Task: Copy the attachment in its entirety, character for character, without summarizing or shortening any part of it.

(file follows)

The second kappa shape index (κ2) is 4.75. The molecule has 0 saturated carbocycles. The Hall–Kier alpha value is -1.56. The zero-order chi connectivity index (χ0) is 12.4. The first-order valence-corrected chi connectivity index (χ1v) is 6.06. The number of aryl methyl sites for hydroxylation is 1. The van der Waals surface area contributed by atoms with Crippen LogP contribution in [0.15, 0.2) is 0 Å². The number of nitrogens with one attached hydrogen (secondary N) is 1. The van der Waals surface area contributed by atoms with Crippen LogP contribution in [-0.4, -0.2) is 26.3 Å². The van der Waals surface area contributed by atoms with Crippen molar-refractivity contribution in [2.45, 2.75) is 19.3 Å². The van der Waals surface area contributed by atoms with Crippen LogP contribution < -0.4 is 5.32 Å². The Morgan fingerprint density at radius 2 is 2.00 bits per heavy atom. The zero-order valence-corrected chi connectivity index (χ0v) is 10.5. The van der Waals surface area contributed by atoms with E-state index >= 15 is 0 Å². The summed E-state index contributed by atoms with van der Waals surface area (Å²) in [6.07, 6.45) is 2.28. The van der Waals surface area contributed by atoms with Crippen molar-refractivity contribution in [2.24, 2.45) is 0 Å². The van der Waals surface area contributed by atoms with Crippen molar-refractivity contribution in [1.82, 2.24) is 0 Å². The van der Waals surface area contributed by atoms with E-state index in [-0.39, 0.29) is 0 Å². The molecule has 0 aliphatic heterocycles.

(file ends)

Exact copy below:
The second kappa shape index (κ2) is 4.75. The molecule has 0 saturated carbocycles. The Hall–Kier alpha value is -1.56. The zero-order chi connectivity index (χ0) is 12.4. The first-order valence-corrected chi connectivity index (χ1v) is 6.06. The number of aryl methyl sites for hydroxylation is 1. The van der Waals surface area contributed by atoms with Crippen LogP contribution in [0.15, 0.2) is 0 Å². The number of nitrogens with one attached hydrogen (secondary N) is 1. The van der Waals surface area contributed by atoms with Crippen LogP contribution in [-0.4, -0.2) is 26.3 Å². The van der Waals surface area contributed by atoms with Crippen molar-refractivity contribution in [2.45, 2.75) is 19.3 Å². The van der Waals surface area contributed by atoms with Crippen LogP contribution < -0.4 is 5.32 Å². The Morgan fingerprint density at radius 2 is 2.00 bits per heavy atom. The zero-order valence-corrected chi connectivity index (χ0v) is 10.5. The van der Waals surface area contributed by atoms with E-state index >= 15 is 0 Å². The summed E-state index contributed by atoms with van der Waals surface area (Å²) in [6.07, 6.45) is 2.28. The van der Waals surface area contributed by atoms with Crippen molar-refractivity contribution in [2.24, 2.45) is 0 Å². The van der Waals surface area contributed by atoms with Crippen molar-refractivity contribution in [1.82, 2.24) is 0 Å². The van der Waals surface area contributed by atoms with E-state index in [-0.39, 0.29) is 0 Å². The molecule has 0 aliphatic heterocycles.